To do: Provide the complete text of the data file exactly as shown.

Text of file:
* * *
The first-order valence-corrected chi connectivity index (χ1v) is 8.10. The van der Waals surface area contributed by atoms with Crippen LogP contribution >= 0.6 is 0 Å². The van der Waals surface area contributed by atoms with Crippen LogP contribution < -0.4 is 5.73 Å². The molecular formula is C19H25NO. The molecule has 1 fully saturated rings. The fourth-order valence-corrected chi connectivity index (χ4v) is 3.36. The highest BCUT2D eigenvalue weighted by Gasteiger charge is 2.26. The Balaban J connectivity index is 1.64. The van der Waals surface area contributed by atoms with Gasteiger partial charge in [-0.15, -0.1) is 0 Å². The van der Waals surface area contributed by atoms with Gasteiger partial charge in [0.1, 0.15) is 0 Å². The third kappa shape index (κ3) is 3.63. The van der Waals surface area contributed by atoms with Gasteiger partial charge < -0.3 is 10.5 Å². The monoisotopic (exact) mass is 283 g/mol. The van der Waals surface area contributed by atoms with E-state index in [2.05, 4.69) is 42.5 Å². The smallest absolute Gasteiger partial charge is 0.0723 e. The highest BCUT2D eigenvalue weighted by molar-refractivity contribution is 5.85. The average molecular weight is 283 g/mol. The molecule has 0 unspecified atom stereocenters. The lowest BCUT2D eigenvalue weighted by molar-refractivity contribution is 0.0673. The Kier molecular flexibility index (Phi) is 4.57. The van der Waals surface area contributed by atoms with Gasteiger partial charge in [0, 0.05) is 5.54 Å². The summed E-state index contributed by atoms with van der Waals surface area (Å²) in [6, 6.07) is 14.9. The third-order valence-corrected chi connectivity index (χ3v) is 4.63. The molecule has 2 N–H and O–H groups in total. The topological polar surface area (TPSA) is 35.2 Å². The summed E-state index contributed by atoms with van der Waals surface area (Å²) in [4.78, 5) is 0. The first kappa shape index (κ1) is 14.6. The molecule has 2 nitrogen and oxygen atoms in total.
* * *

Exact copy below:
The first-order valence-corrected chi connectivity index (χ1v) is 8.10. The van der Waals surface area contributed by atoms with Crippen LogP contribution >= 0.6 is 0 Å². The van der Waals surface area contributed by atoms with Crippen LogP contribution < -0.4 is 5.73 Å². The molecular formula is C19H25NO. The molecule has 1 fully saturated rings. The fourth-order valence-corrected chi connectivity index (χ4v) is 3.36. The highest BCUT2D eigenvalue weighted by Gasteiger charge is 2.26. The Balaban J connectivity index is 1.64. The van der Waals surface area contributed by atoms with Gasteiger partial charge in [-0.15, -0.1) is 0 Å². The van der Waals surface area contributed by atoms with Gasteiger partial charge in [0.1, 0.15) is 0 Å². The third kappa shape index (κ3) is 3.63. The van der Waals surface area contributed by atoms with Gasteiger partial charge < -0.3 is 10.5 Å². The monoisotopic (exact) mass is 283 g/mol. The van der Waals surface area contributed by atoms with E-state index in [2.05, 4.69) is 42.5 Å². The smallest absolute Gasteiger partial charge is 0.0723 e. The highest BCUT2D eigenvalue weighted by molar-refractivity contribution is 5.85. The average molecular weight is 283 g/mol. The molecule has 0 unspecified atom stereocenters. The lowest BCUT2D eigenvalue weighted by molar-refractivity contribution is 0.0673. The Kier molecular flexibility index (Phi) is 4.57. The van der Waals surface area contributed by atoms with Gasteiger partial charge in [0, 0.05) is 5.54 Å². The summed E-state index contributed by atoms with van der Waals surface area (Å²) in [6, 6.07) is 14.9. The third-order valence-corrected chi connectivity index (χ3v) is 4.63. The molecule has 2 N–H and O–H groups in total. The topological polar surface area (TPSA) is 35.2 Å². The summed E-state index contributed by atoms with van der Waals surface area (Å²) in [4.78, 5) is 0. The first kappa shape index (κ1) is 14.6. The molecule has 2 nitrogen and oxygen atoms in total.